Wednesday, January 3, 2018

Cold Weather and Climate Change

I frequently hear claims of how cold weather, such as the current system gripping the eastern US, is evidence climate change isn't real. The title of this posting sums up the reality - one is weather (what you get from moment to moment) and the other is climate (the long-term average of weather). That should really say it all. But, let's look closer, just for the fun of it.

Winter is caused by the tilt of the Earth's axis - 23.5 degrees relative to the plane of the ecliptic. That means the north pole is in daytime for six months and nighttime for another six. The entire polar cap has varying amounts of night and day with the Arctic Circle being the limit of locations experiencing any day of continuous daytime or nighttime. (The same is true for the south pole and the Antarctic Circle, with the seasons reversed.) Again, this is due to the tilt of the planet and will not change with any changing climate. In other words, there will always be a winter.

As a result, there is a huge mass of air that will be sitting in extended nights for months on end and will get cold. Even if it warms up (and the Arctic is warming faster than any other part of the planet), it will still be really cold - negative 40 is warmer than negative 50, but still cold. Given a stable system, that cold air mass would sit in the Arctic and we would never see it. But, the system isn't stable. Even without climate change, there are currents and systems that mix up the lower atmosphere (the troposphere) and move air around.  Put extra energy into the system and this mixing becomes more pronounced. It takes a lot of energy to move air around.

And, that brings up the point - how much energy does it take to move an Arctic air mass? We can do a quick back-of-the-envelope calculation to see it is an extreme amount. Take a look at the image below. This is a plot of the temperature anomaly. You can see the cold air mass over the eastern US in blue. You can also see the hotter than normal air mass over the Arctic, Europe and northern Asia in red. When that cold air moved out, something had to move in to take it's place.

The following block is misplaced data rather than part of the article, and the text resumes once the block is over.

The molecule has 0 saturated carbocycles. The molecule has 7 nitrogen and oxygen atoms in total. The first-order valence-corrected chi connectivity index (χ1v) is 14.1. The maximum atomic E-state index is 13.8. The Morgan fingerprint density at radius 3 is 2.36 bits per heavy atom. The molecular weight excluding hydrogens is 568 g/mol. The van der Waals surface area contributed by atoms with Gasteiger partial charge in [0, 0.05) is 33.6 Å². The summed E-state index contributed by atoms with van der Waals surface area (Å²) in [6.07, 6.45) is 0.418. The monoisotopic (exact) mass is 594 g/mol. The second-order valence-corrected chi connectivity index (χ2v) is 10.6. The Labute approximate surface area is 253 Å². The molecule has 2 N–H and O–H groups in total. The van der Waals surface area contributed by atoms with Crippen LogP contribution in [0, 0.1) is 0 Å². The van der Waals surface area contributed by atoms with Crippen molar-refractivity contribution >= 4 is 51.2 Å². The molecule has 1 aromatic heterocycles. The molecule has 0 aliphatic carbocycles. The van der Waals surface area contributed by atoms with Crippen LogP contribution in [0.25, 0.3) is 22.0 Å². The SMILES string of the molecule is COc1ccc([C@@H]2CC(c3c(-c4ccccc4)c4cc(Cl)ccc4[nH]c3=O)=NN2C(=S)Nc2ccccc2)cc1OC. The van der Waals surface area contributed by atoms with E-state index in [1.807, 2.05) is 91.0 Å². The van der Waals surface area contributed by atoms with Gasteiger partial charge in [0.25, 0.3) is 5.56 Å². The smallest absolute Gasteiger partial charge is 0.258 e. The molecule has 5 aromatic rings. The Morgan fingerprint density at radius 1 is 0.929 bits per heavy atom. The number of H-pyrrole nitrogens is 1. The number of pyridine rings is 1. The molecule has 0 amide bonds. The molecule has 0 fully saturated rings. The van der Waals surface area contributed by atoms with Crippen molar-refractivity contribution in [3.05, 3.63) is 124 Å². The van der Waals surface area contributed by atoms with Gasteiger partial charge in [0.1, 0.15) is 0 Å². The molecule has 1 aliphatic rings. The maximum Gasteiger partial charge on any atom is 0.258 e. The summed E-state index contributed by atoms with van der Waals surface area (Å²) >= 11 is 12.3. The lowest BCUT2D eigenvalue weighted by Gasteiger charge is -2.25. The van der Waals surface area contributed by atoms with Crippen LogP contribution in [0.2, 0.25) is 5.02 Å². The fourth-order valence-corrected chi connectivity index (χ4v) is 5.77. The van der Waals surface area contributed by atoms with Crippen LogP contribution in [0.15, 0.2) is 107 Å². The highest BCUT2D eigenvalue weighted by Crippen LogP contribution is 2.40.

Source: CCI

I'm going to estimate that blue area, the Arctic air mass, is about 3000 miles across. That's a radius of 1500 miles, about 8 million feet. The area of a circle is pi*r^2, giving us an area of about 2 x 10^18 square feet. There are 144 square inches per square foot, so this mass has an area of roughly 2.9 x 10^20 square inches. Standard atmospheric pressure is 14.7 pounds per square inch (you were wondering where I was going, weren't you?), meaning this cold air mass weighs about 4.2 x 10^21 pounds. That's a lot of weight.

Like I said, left to itself, it would just sit there. We need energy to move it. We're not going to consider all of the complications, such as friction with the ground, internal friction, changing pressure going over landforms, moving air in to replace it, etc. We're simple going to look at the kinetic energy of this mass when it moves. The equation for kinetic energy is one-half*m*v^2. To do this properly, let's change our weight to metric. There are 2.2 lbs per kilogram at the Earth's surface (we need that stipulation because we're going from weight to mass). Our calculated weight has a mass of about 1.9 x 10^21 kilograms. Let's use a standard velocity of 1 meter per second (2.2 mph). We can then multiply our result to get a value for different velocities.

Using those numbers, the kinetic energy of our air mass is about 10^21 joules. In comparison, a one megaton nuclear weapon has a yield of about 4 x 10^15 joules. That means this air mass would need the energy equivalent of around 250,000 one megaton nuclear weapons to move.

And, that is at a rate of only 2.2 mph (1 m/s).

Give the air mass a typical velocity of around 30 mph (13.6 m/s) and you need 1.3 x 10^22 joules of energy - about 3.4 million one megaton nuclear weapons. And, that's just the kinetic energy. Throw in all of those complications we didn't consider and you can the total energy involved is going to be much, much larger.

All of that energy MUST come from somewhere.

So, next time someone jokes about how we need more global warming on a cold day, you can point out how global warming makes it more likely we're going to see cold days like this.

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